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Tuesday, October 27, 2020

How to Edit the Captions in Your YouTube Videos - Fall 2020 Update

Last spring I published a video about how to adjust the captions that are automatically generated for the videos that you upload to your YouTube account. Recently, YouTube made some changes to the way that the caption editing process works. Those changes are for the better as they've made it easier to adjust the correlation between timestamps and your edited captions. In the following video I demonstrate how to edit the captions and adjust the timing of the captions on your YouTube videos. 


On the topic of video editing, take a look at my Practical Ed Tech course titled A Crash Course in Making & Teaching With Video

Vimeo Record - Another Screencasting Tool

Vimeo is one of my top alternatives to using YouTube to host instructional videos. Now you can use it to record as well as host your videos. 

Today, Vimeo launched a new screen recording tool. The new tool is simply called Vimeo Record. Vimeo Record is available as a free Chrome extension that you can get right here

Once you've installed Vimeo Record in Chrome it works just like the dozens of other screencasting tools available to Chrome users. Just click the extension's icon in Chrome then choose whether you want to record your screen with or without your webcam turned on. (I recommend turning your webcam on because it helps to make a better connection with students when they can see your face). When you're done recording your video will save into your Vimeo account. 

Vimeo offers free and paid accounts. The free plan limits you to 500Mb of uploads in a week and 5GB total storage. In the free account you can make your video private or public. The free plan also lets you restrict embedding of your video.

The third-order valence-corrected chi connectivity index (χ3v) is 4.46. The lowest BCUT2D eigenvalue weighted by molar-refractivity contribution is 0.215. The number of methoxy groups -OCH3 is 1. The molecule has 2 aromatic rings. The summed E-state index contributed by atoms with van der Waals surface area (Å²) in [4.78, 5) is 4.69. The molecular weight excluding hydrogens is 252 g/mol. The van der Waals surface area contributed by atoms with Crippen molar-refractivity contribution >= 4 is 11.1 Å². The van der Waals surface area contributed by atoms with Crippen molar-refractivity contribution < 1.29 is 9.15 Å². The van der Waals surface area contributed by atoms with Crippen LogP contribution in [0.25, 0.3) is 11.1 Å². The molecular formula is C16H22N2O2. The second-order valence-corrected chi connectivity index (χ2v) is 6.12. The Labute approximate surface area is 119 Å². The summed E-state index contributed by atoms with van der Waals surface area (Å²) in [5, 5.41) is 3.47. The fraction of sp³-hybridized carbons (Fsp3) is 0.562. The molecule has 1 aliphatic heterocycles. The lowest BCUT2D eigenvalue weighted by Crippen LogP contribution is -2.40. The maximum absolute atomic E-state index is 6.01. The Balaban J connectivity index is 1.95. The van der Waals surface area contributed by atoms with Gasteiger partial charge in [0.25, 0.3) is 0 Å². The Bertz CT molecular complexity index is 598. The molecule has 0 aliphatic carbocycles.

Applications for Education
Unless you're already using Vimeo to host your instructional videos, I don't see a compelling reason to switch to using Vimeo Record as your screen recording tool in place of Loom, Screencast-o-matic, or Screencastify. If you are using Vimeo to host your instructional videos then Vimeo Record might streamline your recording and publishing process.

Five Last Minute Resources for Teaching About the Electoral College

We're one week away from the U.S. Presidential election. While citizens cast their votes next week, the final selection happens in the Electoral College in December. That's a concept that can be tricky for some students to understand. If you're looking for some last minute resources for teaching about the Electoral College, take a look at this small collection. (Related note, I think I need this Electoral College tee shirt). 

DocsTeach is one of my favorite sites for history teachers. It contains tons of online activities built upon primary sources. The activity about the Electoral College asks students to evaluate six primary sources and put them into the correct sequence. The purpose of the lesson is to help students understand the steps taken in the Electoral College process of choosing a President. 

Does Your Vote Counts? is a TED-Ed lesson that offers a short explanation of the Electoral College by answering the question, "does your vote count?" The video for the lesson is embedded below.


How the Electoral College Works from C.G.P. Grey gives a nice overview of the Electoral College. The video isn't perfect, I wish the producer had included that the number of Electoral votes a state receives is tied to the number of Senators and Representative it has. Instead the video simply stated that the number of Electoral votes is tied to population. Overall, it's not a bad summary of the Electoral College.


Electing a US President produced by Common Craft provides a concise overview of the election process. The version embedded below is an update to the original that Common Craft released and I used in my classroom during the 2008 election.


Keith Hughes produced two videos about how the Electoral College was developed and how it works. The first video below is just one minute long. The second video, The Electoral College for Dummies, goes into much more depth.



Disclosure: I have a long-standing, in-kind relationship with Common Craft.